Oscar Niemeyer revolutionized architecture and aesthetics of the 20th century with his designs full of humanity and challenge. A poet of curves, he celebrates life, work and vitality with his timeless sensual lines.
He gave his fantasies wings, turning concrete (cement) to sculpture and has been constructing the most incredible buildings over the world. In the late 1950’s he created Brasilia with his friend Lucio Costa, raising a utopia of a capital from a wild jungle plain.
Today in 2007 the master is still working and looking forward to more. Recently invited to create another new capital, this time in Angola, he is also currently designing a tower in China and building his Niemeyer Way in Niteroi. He is still, as ever, in love with the feminine figure, which has inspired him all his life. Last year he married again, this time with his longstanding right hand Vera Niemeyer. He lives every day with hope for the human being and admiration of the universe around him.
In this interview, Niemeyer talks about the beginning the middle and the future. Like the infinity of curves, his vision sees no end. Architecture, life and modernism all come together in his recent documentary Life is a Breath.
Oscar Niemeyer interviewed in 2007 by Danniel Rangel at the occasion of his upcoming centenary birthday
Danniel Rangel: You are one of the treasures of our country and the world. When we talk about Brazilian architecture and modernism it is impossible not to mention your name. When you started your career as an architect did you think that your vision would reach this far across the globe?Oscar Niemeyer: I recognize that I had a lot of luck and a lot of people who stimulated my work during my journey as an architect. Working on the Pampulha project (which happened thanks to the minister Gustavo Capanema, who was responsible for the affairs of arts and architecture in the country) I became very close to Juscelino Kubischek who later became the president of Brazil. It was him who asked me to design the complex of Pampulha, with casino and all. In our first meeting, he asked me to have the project for the next day!
So I spent all night designing, and the project quickly took on a new shape, a new architecture, lighter, full of curves in the search of the beauty … The Pampulha was a big success and opened lots of doors to me, more than I expected, and of course I took advantage of this. I was then invited to do the Brasilia project with the same feeling.
[ON] In my exile in France during the dictatorship I tried to show to the world not just my architecture, but also the Brazilian way to construct. Our engineers were often superior to those of other countries and we managed to work the technical aspects of shaped concrete so well! It was abroad that I created a lot of projects I am very fond of, and today people still talk about them when they visit, like the headquarters of the communist party in France and the university of Constantine in Algeria, the Mondadori publishing house in Milan. The work continues and my enthusiasm for architecture is still very strong, although — LIFE IS MORE IMPORTANT THAN ARCHITECTURE!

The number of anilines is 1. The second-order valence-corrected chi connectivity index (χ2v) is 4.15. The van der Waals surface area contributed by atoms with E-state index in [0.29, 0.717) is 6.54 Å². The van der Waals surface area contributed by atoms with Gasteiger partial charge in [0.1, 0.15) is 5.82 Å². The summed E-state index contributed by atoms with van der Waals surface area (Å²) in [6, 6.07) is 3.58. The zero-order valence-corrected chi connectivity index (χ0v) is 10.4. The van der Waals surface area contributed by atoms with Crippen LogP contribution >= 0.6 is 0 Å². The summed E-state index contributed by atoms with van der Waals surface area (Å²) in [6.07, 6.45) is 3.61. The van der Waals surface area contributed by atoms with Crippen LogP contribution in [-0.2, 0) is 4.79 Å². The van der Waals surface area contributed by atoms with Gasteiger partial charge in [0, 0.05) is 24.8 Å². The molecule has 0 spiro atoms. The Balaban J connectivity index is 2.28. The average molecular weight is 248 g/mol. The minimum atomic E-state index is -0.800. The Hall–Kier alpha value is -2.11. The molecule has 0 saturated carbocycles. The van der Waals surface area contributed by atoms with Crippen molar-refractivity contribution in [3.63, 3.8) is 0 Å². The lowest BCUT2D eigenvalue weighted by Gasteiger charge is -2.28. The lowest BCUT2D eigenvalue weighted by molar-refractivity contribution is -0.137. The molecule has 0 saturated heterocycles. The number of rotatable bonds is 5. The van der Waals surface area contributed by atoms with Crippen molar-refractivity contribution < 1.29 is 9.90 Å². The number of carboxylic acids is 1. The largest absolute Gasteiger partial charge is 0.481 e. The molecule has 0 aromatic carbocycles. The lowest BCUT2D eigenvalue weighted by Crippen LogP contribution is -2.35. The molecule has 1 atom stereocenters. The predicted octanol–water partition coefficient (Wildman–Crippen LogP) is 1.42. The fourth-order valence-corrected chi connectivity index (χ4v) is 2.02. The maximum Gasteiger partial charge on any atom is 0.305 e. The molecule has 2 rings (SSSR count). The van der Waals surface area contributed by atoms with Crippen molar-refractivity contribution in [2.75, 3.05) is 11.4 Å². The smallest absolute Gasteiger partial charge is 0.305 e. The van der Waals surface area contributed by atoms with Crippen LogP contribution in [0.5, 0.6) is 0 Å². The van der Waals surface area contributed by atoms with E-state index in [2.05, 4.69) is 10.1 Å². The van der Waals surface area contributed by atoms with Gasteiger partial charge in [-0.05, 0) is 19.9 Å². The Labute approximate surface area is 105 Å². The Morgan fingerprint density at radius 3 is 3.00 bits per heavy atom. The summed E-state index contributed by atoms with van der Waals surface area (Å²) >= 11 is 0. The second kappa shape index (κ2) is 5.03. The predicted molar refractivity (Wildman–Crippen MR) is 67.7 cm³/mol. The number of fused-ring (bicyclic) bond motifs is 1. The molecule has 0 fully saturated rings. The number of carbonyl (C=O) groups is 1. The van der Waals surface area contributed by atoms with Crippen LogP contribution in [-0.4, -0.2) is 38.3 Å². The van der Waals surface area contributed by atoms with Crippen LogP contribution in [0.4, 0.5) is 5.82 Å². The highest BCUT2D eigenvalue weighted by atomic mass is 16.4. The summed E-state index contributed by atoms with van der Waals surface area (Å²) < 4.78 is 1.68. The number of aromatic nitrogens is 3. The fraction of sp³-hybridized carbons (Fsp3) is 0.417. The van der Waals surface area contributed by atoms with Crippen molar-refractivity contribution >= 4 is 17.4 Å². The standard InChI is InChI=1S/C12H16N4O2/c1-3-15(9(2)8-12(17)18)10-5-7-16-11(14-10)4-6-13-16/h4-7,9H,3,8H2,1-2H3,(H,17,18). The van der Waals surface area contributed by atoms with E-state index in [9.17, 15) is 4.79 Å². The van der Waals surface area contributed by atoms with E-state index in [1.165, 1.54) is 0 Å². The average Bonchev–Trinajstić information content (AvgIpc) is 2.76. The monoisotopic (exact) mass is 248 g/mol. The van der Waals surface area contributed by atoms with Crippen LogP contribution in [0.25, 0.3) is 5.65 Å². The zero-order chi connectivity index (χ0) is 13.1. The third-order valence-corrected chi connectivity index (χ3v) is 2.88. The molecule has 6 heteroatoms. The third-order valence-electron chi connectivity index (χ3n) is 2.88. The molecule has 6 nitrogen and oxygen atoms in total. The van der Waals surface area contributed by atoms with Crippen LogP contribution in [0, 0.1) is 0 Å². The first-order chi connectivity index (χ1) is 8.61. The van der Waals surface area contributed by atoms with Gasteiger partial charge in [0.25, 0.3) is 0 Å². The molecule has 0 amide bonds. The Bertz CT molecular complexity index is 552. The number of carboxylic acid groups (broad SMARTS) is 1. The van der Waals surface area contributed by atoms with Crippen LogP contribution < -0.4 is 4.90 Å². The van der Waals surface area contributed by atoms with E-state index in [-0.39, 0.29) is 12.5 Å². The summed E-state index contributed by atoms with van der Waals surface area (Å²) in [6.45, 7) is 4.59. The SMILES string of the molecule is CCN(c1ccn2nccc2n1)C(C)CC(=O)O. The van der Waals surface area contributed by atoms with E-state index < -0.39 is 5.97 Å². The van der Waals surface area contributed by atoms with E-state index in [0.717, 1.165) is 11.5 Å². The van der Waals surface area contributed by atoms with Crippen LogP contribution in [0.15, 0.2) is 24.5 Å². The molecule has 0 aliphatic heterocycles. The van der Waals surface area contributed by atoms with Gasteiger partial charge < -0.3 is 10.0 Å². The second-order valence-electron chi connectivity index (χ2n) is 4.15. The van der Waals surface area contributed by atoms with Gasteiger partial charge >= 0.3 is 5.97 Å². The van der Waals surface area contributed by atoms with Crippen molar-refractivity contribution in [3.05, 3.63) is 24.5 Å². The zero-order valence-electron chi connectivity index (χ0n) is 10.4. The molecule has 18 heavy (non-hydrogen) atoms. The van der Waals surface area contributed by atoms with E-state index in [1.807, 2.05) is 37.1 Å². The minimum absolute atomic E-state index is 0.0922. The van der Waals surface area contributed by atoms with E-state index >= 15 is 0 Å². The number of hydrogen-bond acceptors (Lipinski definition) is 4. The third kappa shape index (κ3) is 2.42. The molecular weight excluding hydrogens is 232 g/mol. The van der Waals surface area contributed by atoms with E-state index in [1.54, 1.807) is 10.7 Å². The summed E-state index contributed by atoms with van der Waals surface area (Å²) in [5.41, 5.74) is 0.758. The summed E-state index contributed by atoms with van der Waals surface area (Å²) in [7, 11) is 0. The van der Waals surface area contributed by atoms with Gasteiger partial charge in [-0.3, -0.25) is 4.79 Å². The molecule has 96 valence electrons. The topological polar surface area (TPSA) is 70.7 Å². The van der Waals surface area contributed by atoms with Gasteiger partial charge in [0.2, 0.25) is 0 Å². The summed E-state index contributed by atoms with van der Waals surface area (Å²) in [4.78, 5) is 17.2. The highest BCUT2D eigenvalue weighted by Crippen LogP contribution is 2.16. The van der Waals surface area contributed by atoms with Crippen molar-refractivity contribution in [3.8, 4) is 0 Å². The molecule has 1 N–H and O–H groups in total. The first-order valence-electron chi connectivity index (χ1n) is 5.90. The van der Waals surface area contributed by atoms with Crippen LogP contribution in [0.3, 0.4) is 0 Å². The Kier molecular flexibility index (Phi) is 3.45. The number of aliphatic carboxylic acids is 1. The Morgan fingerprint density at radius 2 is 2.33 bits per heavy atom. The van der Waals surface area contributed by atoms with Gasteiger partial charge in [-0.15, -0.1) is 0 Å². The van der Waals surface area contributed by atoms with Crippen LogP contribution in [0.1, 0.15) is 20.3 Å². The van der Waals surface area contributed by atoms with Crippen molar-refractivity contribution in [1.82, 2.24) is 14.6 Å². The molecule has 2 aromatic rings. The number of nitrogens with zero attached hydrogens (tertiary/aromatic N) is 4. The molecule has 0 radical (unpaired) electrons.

DR: There is a fluid, sculptural aspect to your work, different to the hard angles of Le Corbusier, Johnson and Mies van der Rohe. What is your inspiration?
ON: André Marlaux once told me that he had a “museum imaginarium” inside of him, and that he kept in his mind everything that he loved and admired in his life. I have also my museum imaginarium, maybe it is where all my inspiration comes from.
DR: Close to a complete 100 years, working, producing new projects and facing the future, how do you feel ?
ON: I feel very good, and in peace with myself. Architecture today can take a lot of advantage of the offerings of concrete (cement) to form new shapes. I think one must not take my life or work as a model; each architect should have his own ideas and architecture, free, with his/her own creative intuition, creating surprises - and at the same time trying to make our world a better place to live with more dignity and more solidarity.
DR: You are still working with concrete and all its possibilities. How do you feel about the architects today using new technology, like Frank Gehry who creates some of the structures of his buildings on the computer?
ON: I never criticize any of my colleagues. Of course we have a lot of motivation to praise the work of this architect. For contemporary architecture - or post modernism, like some people call it, I can confess that I don’t like the attitude of certain architects who show off expensive materials in an extremely sophisticated way.
I still work with concrete, but I keep my eyes open to the new materials and the evolution of architecture, the social and technical progress in the search for the architectural spectacle that is great to the eyes of the public (with not so much show off - of course).
DR: In your film Life is a Breath you describe the human condition and our reality with this title phrase. Tell me why.
ON: Life is a minute. Everything goes, disappears… the human being is fragile, but lives a big drama of “enormous grandness.” Man is small and fragile in front of the fantastic universe that is at the same time humbling and fascinating.
For this reason we have to assume a position in life with more modesty and recognize that everything is transitory and ephemeral: make more sense for our lives and fight for a society with more justice. Solidarity in this context needs to be cultivated and disseminated. Dostoyevski, one of my favourite writers, recognized this and made us to see that worse than death is the fear of death.
Life is a breath, but with more compassion and love we can make life more pleasant and beautiful to live.
Photos: Florio Puenter